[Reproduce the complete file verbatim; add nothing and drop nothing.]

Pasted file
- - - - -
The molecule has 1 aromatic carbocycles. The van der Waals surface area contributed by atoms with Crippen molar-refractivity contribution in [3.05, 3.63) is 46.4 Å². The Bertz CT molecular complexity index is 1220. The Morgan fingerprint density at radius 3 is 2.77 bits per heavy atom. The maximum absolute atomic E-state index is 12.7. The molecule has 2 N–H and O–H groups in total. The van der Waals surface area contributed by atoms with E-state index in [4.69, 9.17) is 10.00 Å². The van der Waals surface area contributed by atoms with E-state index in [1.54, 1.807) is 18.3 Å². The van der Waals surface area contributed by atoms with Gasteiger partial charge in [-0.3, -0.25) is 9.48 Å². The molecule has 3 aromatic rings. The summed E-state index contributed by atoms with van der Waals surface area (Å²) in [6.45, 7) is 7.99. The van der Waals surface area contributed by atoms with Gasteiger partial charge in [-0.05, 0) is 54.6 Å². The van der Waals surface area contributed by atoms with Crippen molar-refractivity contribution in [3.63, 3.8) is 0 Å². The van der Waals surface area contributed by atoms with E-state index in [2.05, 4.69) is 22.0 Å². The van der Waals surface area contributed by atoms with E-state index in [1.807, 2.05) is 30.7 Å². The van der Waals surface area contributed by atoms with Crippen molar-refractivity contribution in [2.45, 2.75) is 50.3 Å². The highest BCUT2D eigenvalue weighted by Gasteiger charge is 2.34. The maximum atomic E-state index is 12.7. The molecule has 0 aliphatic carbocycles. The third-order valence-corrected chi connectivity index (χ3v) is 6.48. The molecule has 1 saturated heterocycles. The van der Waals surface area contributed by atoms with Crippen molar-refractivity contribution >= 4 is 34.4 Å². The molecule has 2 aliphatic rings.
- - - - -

The molecule has 1 aromatic carbocycles. The van der Waals surface area contributed by atoms with Crippen molar-refractivity contribution in [3.05, 3.63) is 46.4 Å². The Bertz CT molecular complexity index is 1220. The Morgan fingerprint density at radius 3 is 2.77 bits per heavy atom. The maximum absolute atomic E-state index is 12.7. The molecule has 2 N–H and O–H groups in total. The van der Waals surface area contributed by atoms with E-state index in [4.69, 9.17) is 10.00 Å². The van der Waals surface area contributed by atoms with E-state index in [1.54, 1.807) is 18.3 Å². The van der Waals surface area contributed by atoms with Gasteiger partial charge in [-0.3, -0.25) is 9.48 Å². The molecule has 3 aromatic rings. The summed E-state index contributed by atoms with van der Waals surface area (Å²) in [6.45, 7) is 7.99. The van der Waals surface area contributed by atoms with Gasteiger partial charge in [-0.05, 0) is 54.6 Å². The van der Waals surface area contributed by atoms with Crippen molar-refractivity contribution in [3.63, 3.8) is 0 Å². The van der Waals surface area contributed by atoms with E-state index in [2.05, 4.69) is 22.0 Å². The van der Waals surface area contributed by atoms with E-state index in [1.807, 2.05) is 30.7 Å². The van der Waals surface area contributed by atoms with Crippen molar-refractivity contribution in [2.45, 2.75) is 50.3 Å². The highest BCUT2D eigenvalue weighted by Gasteiger charge is 2.34. The maximum atomic E-state index is 12.7. The molecule has 0 aliphatic carbocycles. The third-order valence-corrected chi connectivity index (χ3v) is 6.48. The molecule has 1 saturated heterocycles. The van der Waals surface area contributed by atoms with Crippen molar-refractivity contribution >= 4 is 34.4 Å². The molecule has 2 aliphatic rings.